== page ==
Gamification Expert &

Behavioral Designer


New Model: The Self-Pity Pyramid by Yu-kai Chou

Self-Pity at its Finest

This is the latest model I’ve created for fun, which surprisingly ended up becoming very valuable for me: The Self-Pity Pyramid.

The Self-Pity Pyramid categorizes life events into 21 tiers, ranging from the least deserving to the most deserving of self-pity. It offers a slightly more objective way to determine how much self-pity you should bestow yourself in various situations.

While a little tongue-in-cheek, I’ve already surprisingly obtained value and utility from it in my life. When life throws challenges my way and I start to feel overwhelmed, this model helps me put my struggles into perspective by determining how much self-pity I deserve.

Earlier this year, some unfortunate things happened to me, and I started having all these negative thoughts about how my life was falling apart. Then I remembered to go look at the Self-Pity Pyramid and discovered I was only experiencing Tier 3 out of 21. This realization made me feel more grounded and helped me see that I shouldn’t waste time feeling sorry for myself.

Instead, I picked myself up and gained strength as well as perspective from this mental exercise.

Of course, the actual tiers can be customized to align with your values. Anyone can rearrange the tiers based on their personal beliefs about which experiences are more painful. As long as you genuinely prefer to go through a lower tier over a higher one, this model remains valid. (So don’t argue with me if you think one tier should be above another; it’s up to you how you want to scale your self-pity!)

Additionally, each Self-Pity Layer has an Action Plan that gives you a personal suggestion on what you should do if you experience that life event.

Similarly, you can customize the Action Plans to what you think is more appropriate for each layer too.

The Self-Pity Pyramid


Self-Pity Layer 1: First World Problems (Tiers 1-6)

These are issues that we face on a regular basis but will only realistically affect us for a few hours to a few weeks. We can reliably recover and grow from these challenges. Those who let these issues affect them negatively for months or years can likely improve their lives by enhancing their resilience and moving on to greater futures. Action Plan: Endure and Emerge Stronger

Tier 1: You thought you would have something amazing, but ended up not getting it

  • Minor disappointments, while momentarily upsetting, are part of everyday life and typically easy to overcome.

Tier 2: Encountering a social interaction where someone accidentally said something offensive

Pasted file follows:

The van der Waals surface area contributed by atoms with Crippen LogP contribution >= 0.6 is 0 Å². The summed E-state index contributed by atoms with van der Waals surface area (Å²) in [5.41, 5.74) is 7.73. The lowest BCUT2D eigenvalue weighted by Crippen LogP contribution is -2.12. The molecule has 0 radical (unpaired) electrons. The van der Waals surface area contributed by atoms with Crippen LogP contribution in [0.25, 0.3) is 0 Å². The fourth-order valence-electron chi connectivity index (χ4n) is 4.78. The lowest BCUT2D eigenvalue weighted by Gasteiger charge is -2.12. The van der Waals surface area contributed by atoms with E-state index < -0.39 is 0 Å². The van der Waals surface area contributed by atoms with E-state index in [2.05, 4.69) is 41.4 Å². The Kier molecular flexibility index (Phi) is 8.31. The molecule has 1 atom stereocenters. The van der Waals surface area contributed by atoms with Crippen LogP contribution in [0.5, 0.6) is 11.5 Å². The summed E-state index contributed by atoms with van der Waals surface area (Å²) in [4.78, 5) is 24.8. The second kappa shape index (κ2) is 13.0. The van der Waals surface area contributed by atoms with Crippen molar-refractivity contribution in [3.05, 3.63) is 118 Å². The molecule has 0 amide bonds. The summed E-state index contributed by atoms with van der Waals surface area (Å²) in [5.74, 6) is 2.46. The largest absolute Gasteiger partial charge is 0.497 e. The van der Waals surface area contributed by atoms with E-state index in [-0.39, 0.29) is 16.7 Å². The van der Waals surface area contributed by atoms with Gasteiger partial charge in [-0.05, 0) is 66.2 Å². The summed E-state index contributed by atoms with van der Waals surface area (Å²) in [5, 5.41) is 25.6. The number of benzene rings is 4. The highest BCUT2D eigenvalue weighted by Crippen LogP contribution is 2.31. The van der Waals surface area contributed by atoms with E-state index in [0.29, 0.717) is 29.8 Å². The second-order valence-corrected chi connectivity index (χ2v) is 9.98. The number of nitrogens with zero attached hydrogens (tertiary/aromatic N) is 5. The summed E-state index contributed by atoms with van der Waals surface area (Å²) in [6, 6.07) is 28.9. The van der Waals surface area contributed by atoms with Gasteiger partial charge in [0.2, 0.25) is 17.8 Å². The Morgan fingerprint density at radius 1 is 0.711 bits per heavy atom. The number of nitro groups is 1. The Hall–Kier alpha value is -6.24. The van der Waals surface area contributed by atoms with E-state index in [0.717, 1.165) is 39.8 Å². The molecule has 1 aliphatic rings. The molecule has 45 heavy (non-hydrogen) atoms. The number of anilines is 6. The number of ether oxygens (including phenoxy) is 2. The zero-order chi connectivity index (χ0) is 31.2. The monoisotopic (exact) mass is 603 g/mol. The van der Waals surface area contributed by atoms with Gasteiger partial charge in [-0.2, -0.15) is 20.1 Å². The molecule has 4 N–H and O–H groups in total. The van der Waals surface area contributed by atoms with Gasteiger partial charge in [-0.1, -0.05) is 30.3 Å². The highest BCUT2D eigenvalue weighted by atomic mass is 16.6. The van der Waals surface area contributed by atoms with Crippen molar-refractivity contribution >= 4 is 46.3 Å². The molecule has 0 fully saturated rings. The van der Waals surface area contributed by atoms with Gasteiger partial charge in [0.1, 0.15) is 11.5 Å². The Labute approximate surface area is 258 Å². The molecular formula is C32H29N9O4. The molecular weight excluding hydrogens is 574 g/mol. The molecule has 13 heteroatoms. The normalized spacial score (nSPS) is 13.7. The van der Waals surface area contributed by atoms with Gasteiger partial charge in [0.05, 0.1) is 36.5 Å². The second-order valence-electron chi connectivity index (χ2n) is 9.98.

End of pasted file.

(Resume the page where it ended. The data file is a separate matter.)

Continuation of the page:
• Minor social misunderstandings, though uncomfortable, are often resolvable and less impactful in the long run.

Tier 3: Encountering social conflict or being called incorrect or aggressive names

  • Social conflicts and verbal aggressions can affect one’s emotional state and social interactions.

Tier 4: Failing an important exam or project

  • Failure in significant academic or professional endeavors can lead to feelings of inadequacy and the need for redirection.

Tier 5: Experiencing a significant personal or professional rejection

  • Rejections can be disheartening, impacting one’s self-confidence and future outlook.

Tier 6: Going through a painful but non-life-threatening injury or illness

  • Injuries or illnesses that cause pain and require recovery time but are not life-threatening still impact daily life and well-being.

Self Pity Layer 2: Life’s Hardships (Tiers 7-11)

These are events that are truly difficult to endure, but the average person would probably experience these a few times in their lives. Despite the pain and difficulty, pushing through with support from loved ones can help you grow beyond these challenges and return to a productive life. Action Plan: Persevere & Connect with Friends

Tier 7: Facing moderate financial hardship or loss

  • Financial difficulties, while not catastrophic, require considerable adjustment and can cause stress and anxiety.

Tier 8: Failing a major life-defining endeavor or experiencing severe public humiliation

  • Significant failures or public humiliation can challenge one’s self-esteem and societal standing.

Tier 9: Experiencing significant betrayal or relationship breakdown

  • Major betrayals or the collapse of important relationships can lead to profound emotional distress and feelings of isolation.

Tier 10: Enduring short-term imprisonment for wrongful conviction

  • Short-term wrongful imprisonment subjects individuals to injustice and significant personal and social challenges.

Tier 11: Suffering a career-ending professional setback

  • The abrupt end of a career due to unforeseen circumstances can shatter one’s professional identity and future aspirations.

Self-Pity Layer 3: Devastation (Tiers 12-15)

These are truly devastating events in life that could cause life-long suffering if unresolved. Those who go through this should seek plenty of help wherever that could be obtained, including governmental aid. Action Plan: Seek Help & Handouts